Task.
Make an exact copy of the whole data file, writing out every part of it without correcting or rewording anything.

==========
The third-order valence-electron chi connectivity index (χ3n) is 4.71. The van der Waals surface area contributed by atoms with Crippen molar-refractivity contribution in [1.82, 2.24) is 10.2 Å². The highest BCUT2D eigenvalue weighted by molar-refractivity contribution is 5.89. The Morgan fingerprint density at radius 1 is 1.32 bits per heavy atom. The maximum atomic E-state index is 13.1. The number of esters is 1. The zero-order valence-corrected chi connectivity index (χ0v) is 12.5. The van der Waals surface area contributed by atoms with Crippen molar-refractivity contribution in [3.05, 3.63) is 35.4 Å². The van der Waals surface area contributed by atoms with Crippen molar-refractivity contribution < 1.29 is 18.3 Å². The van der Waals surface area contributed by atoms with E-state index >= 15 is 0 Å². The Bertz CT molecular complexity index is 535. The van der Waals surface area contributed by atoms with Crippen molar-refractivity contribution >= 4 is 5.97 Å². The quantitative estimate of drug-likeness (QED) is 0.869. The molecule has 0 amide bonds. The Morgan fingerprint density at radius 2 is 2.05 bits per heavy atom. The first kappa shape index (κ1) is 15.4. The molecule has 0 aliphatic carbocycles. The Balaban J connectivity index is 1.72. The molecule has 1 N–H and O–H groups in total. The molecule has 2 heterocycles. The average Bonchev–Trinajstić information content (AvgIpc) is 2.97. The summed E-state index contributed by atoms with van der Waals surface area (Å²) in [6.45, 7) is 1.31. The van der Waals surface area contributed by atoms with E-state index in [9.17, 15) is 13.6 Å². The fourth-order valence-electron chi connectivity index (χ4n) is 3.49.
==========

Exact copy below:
The third-order valence-electron chi connectivity index (χ3n) is 4.71. The van der Waals surface area contributed by atoms with Crippen molar-refractivity contribution in [1.82, 2.24) is 10.2 Å². The highest BCUT2D eigenvalue weighted by molar-refractivity contribution is 5.89. The Morgan fingerprint density at radius 1 is 1.32 bits per heavy atom. The maximum atomic E-state index is 13.1. The number of esters is 1. The zero-order valence-corrected chi connectivity index (χ0v) is 12.5. The van der Waals surface area contributed by atoms with Crippen molar-refractivity contribution in [3.05, 3.63) is 35.4 Å². The van der Waals surface area contributed by atoms with Crippen molar-refractivity contribution < 1.29 is 18.3 Å². The van der Waals surface area contributed by atoms with E-state index >= 15 is 0 Å². The Bertz CT molecular complexity index is 535. The van der Waals surface area contributed by atoms with Crippen molar-refractivity contribution >= 4 is 5.97 Å². The quantitative estimate of drug-likeness (QED) is 0.869. The molecule has 0 amide bonds. The Morgan fingerprint density at radius 2 is 2.05 bits per heavy atom. The first kappa shape index (κ1) is 15.4. The molecule has 0 aliphatic carbocycles. The Balaban J connectivity index is 1.72. The molecule has 1 N–H and O–H groups in total. The molecule has 2 heterocycles. The average Bonchev–Trinajstić information content (AvgIpc) is 2.97. The summed E-state index contributed by atoms with van der Waals surface area (Å²) in [6.45, 7) is 1.31. The van der Waals surface area contributed by atoms with E-state index in [9.17, 15) is 13.6 Å². The fourth-order valence-electron chi connectivity index (χ4n) is 3.49.